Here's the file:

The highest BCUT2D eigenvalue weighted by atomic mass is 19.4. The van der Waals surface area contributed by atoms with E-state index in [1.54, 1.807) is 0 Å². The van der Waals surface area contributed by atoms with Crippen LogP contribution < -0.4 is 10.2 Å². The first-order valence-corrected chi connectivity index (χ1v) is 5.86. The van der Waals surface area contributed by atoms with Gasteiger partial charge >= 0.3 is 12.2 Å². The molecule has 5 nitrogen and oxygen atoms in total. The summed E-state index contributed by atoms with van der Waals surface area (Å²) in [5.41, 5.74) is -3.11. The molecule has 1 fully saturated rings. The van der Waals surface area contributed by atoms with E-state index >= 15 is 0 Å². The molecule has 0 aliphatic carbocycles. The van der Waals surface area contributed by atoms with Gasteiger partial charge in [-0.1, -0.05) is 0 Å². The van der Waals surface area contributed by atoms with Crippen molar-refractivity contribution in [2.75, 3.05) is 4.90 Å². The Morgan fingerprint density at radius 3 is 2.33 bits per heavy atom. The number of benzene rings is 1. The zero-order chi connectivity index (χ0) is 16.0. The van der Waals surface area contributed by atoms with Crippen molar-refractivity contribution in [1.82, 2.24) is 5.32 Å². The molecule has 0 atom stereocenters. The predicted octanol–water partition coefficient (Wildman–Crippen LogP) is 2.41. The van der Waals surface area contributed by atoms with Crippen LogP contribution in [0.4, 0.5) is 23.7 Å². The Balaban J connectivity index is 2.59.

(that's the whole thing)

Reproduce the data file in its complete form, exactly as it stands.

The highest BCUT2D eigenvalue weighted by atomic mass is 19.4. The van der Waals surface area contributed by atoms with E-state index in [1.54, 1.807) is 0 Å². The van der Waals surface area contributed by atoms with Crippen LogP contribution < -0.4 is 10.2 Å². The first-order valence-corrected chi connectivity index (χ1v) is 5.86. The van der Waals surface area contributed by atoms with Gasteiger partial charge >= 0.3 is 12.2 Å². The molecule has 5 nitrogen and oxygen atoms in total. The summed E-state index contributed by atoms with van der Waals surface area (Å²) in [5.41, 5.74) is -3.11. The molecule has 1 fully saturated rings. The van der Waals surface area contributed by atoms with E-state index >= 15 is 0 Å². The molecule has 0 aliphatic carbocycles. The van der Waals surface area contributed by atoms with Gasteiger partial charge in [-0.1, -0.05) is 0 Å². The van der Waals surface area contributed by atoms with Crippen molar-refractivity contribution in [2.75, 3.05) is 4.90 Å². The Morgan fingerprint density at radius 3 is 2.33 bits per heavy atom. The number of benzene rings is 1. The zero-order chi connectivity index (χ0) is 16.0. The van der Waals surface area contributed by atoms with Crippen molar-refractivity contribution in [1.82, 2.24) is 5.32 Å². The molecule has 0 atom stereocenters. The predicted octanol–water partition coefficient (Wildman–Crippen LogP) is 2.41. The van der Waals surface area contributed by atoms with Crippen LogP contribution in [0.4, 0.5) is 23.7 Å². The Balaban J connectivity index is 2.59.